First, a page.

The sixth edition of the International Conference on Afro-Hispanic, Luso-Brazilian, and Latin American Studies (ICALLAS) was a resounding success, affirms Dr. Komla Aggor, co-director of the conference. Some forty presenters were in attendance, from Austria, Brazil, Canada, Ghana, Germany, Nigeria, Spain, United Kingdom, and the United States. Also present were the ambassadors of Spain and Brazil in Accra, the Deputy Head of the Brazilian Embassy, and the Head of Consular, Economic and Cultural Affairs of the Mexican Embassy.
Inaugurated in 2007, this conference proposes to build and sustain a dialogue among the various disciplines engaged in the study of issues related to Africa and the peoples of African ancestry in Brazil and the Spanish-speaking world. It provides a framework for cross-disciplinary interactions and offers a forum for scholars from diverse fields of study related to the Afro-Hispanic world to share their research and scholarly endeavors. Whereas past ICALLAS conferences did focus on these two broad areas, French-speaking Caribbean communities are now being included in order to present a wider and more inclusive geographic representation within the framework of African descent. The rationale for choosing the site of this bi-annual conference has not changed. Most of the slaves that were transported to the Americas came from the western part of Africa. Consequently, a historical connection exists between Ghana and the daughters and sons of Africa who ended up on the shores of the Caribbean and other slave ports in the Americas. The slave forts of Cape Coast and Elmina have, therefore, become key destinations for many from across the world. Since Ghana’s political independence over sixty years ago, it has played a leading role in advocating for peace and freedom on the African continent. Holding this event in Ghana has been a way of recognizing the importance of this country within the annals of world history and its current position as a genuine democratic nation in Africa. Furthermore, since its establishment, the School of Languages at the University of Ghana has been at the forefront in the promotion of Hispanic studies on the African continent. The conference continues to honor the efforts of the Spanish Section, which has produced outstanding African Hispanists, who teach in various institutions in North America and Europe.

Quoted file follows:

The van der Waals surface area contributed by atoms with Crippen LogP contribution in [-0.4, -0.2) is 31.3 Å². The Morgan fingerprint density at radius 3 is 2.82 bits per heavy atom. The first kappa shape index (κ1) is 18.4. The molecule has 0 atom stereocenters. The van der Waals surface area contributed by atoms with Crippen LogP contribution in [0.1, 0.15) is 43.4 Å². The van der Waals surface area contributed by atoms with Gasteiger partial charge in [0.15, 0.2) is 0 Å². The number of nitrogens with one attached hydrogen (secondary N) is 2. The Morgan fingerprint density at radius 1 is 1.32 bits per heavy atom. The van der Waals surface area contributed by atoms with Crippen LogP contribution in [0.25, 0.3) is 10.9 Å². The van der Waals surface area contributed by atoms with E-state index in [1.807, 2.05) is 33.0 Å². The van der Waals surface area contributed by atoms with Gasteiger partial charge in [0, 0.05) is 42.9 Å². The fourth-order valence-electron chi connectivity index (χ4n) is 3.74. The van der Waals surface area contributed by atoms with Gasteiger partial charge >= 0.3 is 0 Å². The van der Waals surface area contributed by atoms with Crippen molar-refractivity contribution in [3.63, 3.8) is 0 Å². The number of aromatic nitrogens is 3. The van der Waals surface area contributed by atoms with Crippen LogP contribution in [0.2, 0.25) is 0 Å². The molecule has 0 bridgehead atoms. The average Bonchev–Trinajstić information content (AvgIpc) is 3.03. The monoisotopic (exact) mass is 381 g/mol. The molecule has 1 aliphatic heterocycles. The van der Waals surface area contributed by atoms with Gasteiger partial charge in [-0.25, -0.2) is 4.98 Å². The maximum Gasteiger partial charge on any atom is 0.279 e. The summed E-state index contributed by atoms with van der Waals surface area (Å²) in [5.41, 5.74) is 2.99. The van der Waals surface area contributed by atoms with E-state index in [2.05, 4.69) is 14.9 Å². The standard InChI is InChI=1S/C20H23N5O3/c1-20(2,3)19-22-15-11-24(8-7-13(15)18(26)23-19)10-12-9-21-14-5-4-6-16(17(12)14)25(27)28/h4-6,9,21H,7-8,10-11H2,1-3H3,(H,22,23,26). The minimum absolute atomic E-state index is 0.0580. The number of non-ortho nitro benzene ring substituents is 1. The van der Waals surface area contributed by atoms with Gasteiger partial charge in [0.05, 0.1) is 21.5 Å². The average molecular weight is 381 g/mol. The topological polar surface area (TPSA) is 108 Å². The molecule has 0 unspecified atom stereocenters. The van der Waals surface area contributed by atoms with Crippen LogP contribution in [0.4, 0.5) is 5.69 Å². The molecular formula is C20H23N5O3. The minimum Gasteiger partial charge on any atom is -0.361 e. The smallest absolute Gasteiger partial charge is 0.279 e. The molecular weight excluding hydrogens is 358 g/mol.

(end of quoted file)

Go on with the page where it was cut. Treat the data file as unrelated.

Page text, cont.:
The conference administration is grateful for the generous support of the following sponsors: From TCU, the departments of Spanish & Hispanic Studies, History, and English; the Office of Provost & Vice Chancellor for Academic Affairs; and The John V. Roach Honors College. From Pennsylvania State University, the Office of the Dean of Academic Affairs, the Division of Arts and Humanities, and the Office of Research and Sponsored Programs. From the University of Ghana, the Office of the Dean of the School of Languages and the Department of Modern Languages. Thanks also to the Ghanaian Association of Hispanists (GAH). Selected proceedings from the conference will be published in a special volume of Humanities soon. TCU colleagues, prepare to join us in August 2020!